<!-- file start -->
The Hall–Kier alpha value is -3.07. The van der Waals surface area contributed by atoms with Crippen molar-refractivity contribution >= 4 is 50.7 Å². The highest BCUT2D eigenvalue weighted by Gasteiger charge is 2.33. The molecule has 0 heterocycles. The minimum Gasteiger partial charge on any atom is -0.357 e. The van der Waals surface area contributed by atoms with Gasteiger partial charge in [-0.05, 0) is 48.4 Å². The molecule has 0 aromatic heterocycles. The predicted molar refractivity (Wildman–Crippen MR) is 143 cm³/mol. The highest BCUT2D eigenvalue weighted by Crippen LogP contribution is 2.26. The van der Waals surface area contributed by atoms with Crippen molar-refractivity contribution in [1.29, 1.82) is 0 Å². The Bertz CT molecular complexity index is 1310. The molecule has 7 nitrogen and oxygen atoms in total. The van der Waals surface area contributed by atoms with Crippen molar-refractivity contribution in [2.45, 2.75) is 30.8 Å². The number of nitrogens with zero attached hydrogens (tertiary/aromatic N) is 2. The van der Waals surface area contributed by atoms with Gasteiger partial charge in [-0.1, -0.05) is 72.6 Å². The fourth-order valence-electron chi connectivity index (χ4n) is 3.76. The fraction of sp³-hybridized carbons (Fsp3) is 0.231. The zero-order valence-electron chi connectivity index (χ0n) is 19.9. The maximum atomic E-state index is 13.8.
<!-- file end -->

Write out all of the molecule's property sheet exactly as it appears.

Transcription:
The Hall–Kier alpha value is -3.07. The van der Waals surface area contributed by atoms with Crippen molar-refractivity contribution >= 4 is 50.7 Å². The highest BCUT2D eigenvalue weighted by Gasteiger charge is 2.33. The molecule has 0 heterocycles. The minimum Gasteiger partial charge on any atom is -0.357 e. The van der Waals surface area contributed by atoms with Gasteiger partial charge in [-0.05, 0) is 48.4 Å². The molecule has 0 aromatic heterocycles. The predicted molar refractivity (Wildman–Crippen MR) is 143 cm³/mol. The highest BCUT2D eigenvalue weighted by Crippen LogP contribution is 2.26. The van der Waals surface area contributed by atoms with Crippen molar-refractivity contribution in [1.29, 1.82) is 0 Å². The Bertz CT molecular complexity index is 1310. The molecule has 7 nitrogen and oxygen atoms in total. The van der Waals surface area contributed by atoms with Crippen molar-refractivity contribution in [2.45, 2.75) is 30.8 Å². The number of nitrogens with zero attached hydrogens (tertiary/aromatic N) is 2. The van der Waals surface area contributed by atoms with Gasteiger partial charge in [-0.1, -0.05) is 72.6 Å². The fourth-order valence-electron chi connectivity index (χ4n) is 3.76. The fraction of sp³-hybridized carbons (Fsp3) is 0.231. The zero-order valence-electron chi connectivity index (χ0n) is 19.9. The maximum atomic E-state index is 13.8.